At my wit's end with stepson

iVillage Member
Registered: 12-23-2011
At my wit's end with stepson
Fri, 12-23-2011 - 12:24pm

I need help. First, being a step parent is a unique situation. I have one stepson. I've been with his dad since he was 5. He's always been a troubled kid, but my husband was mostly a Disney Dad and mom chose to ignore the situation completely because parenting was NOT her priority. For many years it was a battle between DH and I because I wanted him to take a more active role and change the path that stepson was on. Alas, that path has not changed and he is exactly where I expected him to be at age 18 - jobless, a high school dropout, disrespectful, not contributing to a household or society in any capacity, and living in MY home. Mom does not want him anymore since he doesn't come with a monthly child support check.

DH is absolutely willing to put him out on the street. I am not, simply because it's too cold to survive out there right now and ultimately I don't think he is 100% responsible for his actions due to poor parently up to this point. But I also, for my own sanity, cannot stand to live with him. He's mean, lazy, etc.

What does one do in this situation? We've tried laying down ground rules in order to remain in the house, which he totally ignores. I've tried helping him get a job, but he simply doesn't want one and won't cooperate. At this point I feel like my options are to a) make peace with the fact that I can't change the situation and I should just suck it up and support him, or b) kick him out and make peace with that.

Avatar for turtletime
iVillage Member
Registered: 05-13-1998
Fri, 12-23-2011 - 2:30pm

Maybe you and DH should set an eviction date. It might be easier to handle if you know there IS an end in sight. Plus, a few months notice, the weather will warm-up and he'll have enough time to find a job and a roomate or whatever. If he doesn't prepare, well, give him a list of local shelters. I suspect he'll end up on a friends couch if he doesn't get a job but hey, it's not your couch. By setting a date, you'll know you've done all you can.

iVillage Member
Registered: 10-16-1999
Fri, 12-23-2011 - 4:07pm

Only you can decide what you can make peace with but here's my story....

Ten years ago we took in a 17 y/o foster DS who quickly became part of our family - in spite of having grown up with a boatload of problems and minimal parenting.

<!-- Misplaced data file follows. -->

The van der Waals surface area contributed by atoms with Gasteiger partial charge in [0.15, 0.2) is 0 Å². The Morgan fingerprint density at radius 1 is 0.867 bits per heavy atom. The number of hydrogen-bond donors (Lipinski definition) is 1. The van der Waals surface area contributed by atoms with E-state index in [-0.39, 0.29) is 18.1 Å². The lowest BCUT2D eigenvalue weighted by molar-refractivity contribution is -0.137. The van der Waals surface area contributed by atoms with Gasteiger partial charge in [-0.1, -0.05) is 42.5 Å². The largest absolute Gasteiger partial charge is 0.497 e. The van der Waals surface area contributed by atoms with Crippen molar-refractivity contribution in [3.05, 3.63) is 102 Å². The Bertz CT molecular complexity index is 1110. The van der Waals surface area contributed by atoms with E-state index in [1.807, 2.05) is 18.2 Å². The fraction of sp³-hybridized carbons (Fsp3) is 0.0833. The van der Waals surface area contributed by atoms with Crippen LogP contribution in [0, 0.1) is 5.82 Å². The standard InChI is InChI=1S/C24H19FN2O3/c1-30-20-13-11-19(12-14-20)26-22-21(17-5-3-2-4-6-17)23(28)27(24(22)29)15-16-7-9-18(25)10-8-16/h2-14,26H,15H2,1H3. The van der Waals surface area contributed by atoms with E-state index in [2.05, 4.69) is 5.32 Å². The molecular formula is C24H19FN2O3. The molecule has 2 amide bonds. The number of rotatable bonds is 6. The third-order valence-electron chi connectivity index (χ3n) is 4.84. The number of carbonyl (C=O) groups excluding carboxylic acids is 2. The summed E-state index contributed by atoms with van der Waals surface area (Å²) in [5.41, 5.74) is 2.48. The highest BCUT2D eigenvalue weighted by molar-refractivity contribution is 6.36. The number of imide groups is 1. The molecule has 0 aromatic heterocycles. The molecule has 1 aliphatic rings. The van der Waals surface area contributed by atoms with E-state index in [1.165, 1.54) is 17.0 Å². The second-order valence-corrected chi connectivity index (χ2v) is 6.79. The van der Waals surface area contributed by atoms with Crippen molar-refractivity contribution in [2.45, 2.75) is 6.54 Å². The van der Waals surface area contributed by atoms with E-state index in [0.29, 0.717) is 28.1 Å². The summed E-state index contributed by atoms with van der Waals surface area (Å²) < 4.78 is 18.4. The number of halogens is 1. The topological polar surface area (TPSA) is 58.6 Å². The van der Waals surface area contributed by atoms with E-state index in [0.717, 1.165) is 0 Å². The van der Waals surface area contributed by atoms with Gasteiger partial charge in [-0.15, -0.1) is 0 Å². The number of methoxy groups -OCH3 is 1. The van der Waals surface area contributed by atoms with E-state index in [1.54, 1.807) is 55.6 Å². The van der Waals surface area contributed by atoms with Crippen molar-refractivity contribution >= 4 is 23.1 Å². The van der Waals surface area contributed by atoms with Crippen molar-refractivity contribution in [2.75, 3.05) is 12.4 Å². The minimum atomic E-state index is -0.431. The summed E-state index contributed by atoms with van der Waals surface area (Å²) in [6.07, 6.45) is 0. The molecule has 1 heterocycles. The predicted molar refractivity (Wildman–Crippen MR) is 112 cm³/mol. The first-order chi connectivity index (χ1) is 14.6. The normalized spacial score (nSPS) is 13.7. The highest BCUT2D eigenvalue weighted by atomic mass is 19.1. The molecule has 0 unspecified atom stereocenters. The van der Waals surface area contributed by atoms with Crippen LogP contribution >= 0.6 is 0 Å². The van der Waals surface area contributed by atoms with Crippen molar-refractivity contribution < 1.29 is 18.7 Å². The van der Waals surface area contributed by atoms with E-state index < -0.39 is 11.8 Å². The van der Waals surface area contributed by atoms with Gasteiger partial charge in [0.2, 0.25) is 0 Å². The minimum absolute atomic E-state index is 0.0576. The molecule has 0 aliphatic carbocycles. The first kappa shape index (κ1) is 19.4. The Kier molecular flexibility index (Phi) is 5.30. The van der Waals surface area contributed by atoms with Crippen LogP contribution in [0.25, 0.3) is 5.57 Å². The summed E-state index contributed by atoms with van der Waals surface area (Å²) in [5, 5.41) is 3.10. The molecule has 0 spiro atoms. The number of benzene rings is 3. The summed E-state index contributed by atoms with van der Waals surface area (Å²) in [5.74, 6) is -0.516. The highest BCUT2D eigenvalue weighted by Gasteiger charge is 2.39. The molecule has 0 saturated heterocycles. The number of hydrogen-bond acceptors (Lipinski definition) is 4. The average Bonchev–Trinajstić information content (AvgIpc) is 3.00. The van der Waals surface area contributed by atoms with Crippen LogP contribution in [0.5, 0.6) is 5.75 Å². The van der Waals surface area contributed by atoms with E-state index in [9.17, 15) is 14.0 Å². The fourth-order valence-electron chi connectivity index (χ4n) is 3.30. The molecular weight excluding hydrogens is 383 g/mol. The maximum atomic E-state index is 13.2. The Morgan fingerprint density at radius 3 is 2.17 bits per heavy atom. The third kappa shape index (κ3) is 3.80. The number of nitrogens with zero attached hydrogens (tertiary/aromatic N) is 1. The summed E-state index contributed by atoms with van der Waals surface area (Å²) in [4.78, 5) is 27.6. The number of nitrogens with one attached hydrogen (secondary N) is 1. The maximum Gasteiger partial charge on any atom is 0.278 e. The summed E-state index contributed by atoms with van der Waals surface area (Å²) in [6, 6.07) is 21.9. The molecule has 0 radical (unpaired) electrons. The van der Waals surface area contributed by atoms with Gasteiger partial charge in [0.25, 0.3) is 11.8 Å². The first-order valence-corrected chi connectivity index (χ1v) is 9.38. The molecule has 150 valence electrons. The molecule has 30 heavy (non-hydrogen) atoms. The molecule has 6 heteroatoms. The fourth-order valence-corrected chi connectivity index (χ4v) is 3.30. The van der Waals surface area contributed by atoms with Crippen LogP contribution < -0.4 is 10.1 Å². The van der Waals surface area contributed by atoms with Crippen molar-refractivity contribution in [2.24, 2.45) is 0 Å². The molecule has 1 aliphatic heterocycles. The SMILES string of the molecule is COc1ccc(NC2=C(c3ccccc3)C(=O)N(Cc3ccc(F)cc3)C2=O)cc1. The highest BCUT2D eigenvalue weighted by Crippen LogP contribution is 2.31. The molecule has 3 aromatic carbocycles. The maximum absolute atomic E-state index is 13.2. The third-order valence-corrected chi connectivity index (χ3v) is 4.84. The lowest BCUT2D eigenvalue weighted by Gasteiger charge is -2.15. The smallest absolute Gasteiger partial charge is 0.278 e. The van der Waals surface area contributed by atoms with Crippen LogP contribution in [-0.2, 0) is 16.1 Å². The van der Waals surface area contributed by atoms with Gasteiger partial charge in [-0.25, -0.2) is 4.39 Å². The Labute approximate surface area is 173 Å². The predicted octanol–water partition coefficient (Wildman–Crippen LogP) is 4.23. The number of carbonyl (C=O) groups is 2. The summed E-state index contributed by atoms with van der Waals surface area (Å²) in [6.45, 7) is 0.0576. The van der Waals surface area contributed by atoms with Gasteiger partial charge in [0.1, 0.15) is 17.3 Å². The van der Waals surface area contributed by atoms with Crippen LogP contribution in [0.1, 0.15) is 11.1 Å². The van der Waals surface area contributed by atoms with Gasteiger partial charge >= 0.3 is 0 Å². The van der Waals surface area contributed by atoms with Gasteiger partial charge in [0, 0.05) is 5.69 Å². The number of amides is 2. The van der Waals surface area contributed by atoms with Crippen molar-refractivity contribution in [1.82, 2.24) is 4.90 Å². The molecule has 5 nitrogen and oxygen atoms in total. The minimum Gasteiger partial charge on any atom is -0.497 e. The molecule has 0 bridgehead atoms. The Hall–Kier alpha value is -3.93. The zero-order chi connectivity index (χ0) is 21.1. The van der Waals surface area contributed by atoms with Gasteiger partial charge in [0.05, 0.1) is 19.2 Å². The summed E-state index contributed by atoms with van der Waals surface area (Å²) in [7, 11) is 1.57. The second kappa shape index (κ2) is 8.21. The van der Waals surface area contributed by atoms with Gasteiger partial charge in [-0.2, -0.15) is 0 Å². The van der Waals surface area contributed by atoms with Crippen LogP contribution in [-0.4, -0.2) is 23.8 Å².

iVillage Member
Registered: 11-28-1999
Fri, 12-23-2011 - 7:14pm

I know it would be hard but I also couldn't stand the thought of allowing a kid to just live in the house not contribute and not be thankful either.

Avatar for sabrtooth
iVillage Member
Registered: 12-03-1999
Fri, 12-23-2011 - 8:15pm
Unfortunately, at 18yo, your options are limited. He's not a full time student so he's not on anyone's insurance, & you can't make him get a medical or psych workup, get counseling or take meds. You can't suddenly give him the parenting, nor the education he failed to get these past years.
And altho he is not your child, because he has been your stepSON for 13 years, you DO share some of the blame.
If it was me, I'd sit the kid down and say--we parents have failed you miserably. We've failed to deal with your problems, or raise you to become a competent adult. However, you have not shown any desire to rise above your background either, and I think you DO have enough intelligence to realize that you are being disrespectful and lazy. We cannot continue to support you under these circumstances. As of today, all money to you ends. We will not pay 1 more cent toward a car, phone, ' puter, etc. We will provide basic necessities for the next 2(or 4, etc) months, while you find other living arrangments. Then, you are out.
BUT, if you begin to make progress toward your GED, sign up for Medicaid, get a physical and psychiatric workup, treat treatable conditions, and get a job-ANY job--we will defer eviction, and help you as best we can.

In the meantime, tell him that whenever you are out of the house, he needs to be out of the house also, looking for work. I HIGHLY recommend you change the locks, and not give him a key. You can let him out when you go to work, and let him back in when you return. Otherwise, he may empty out the house when you are not home.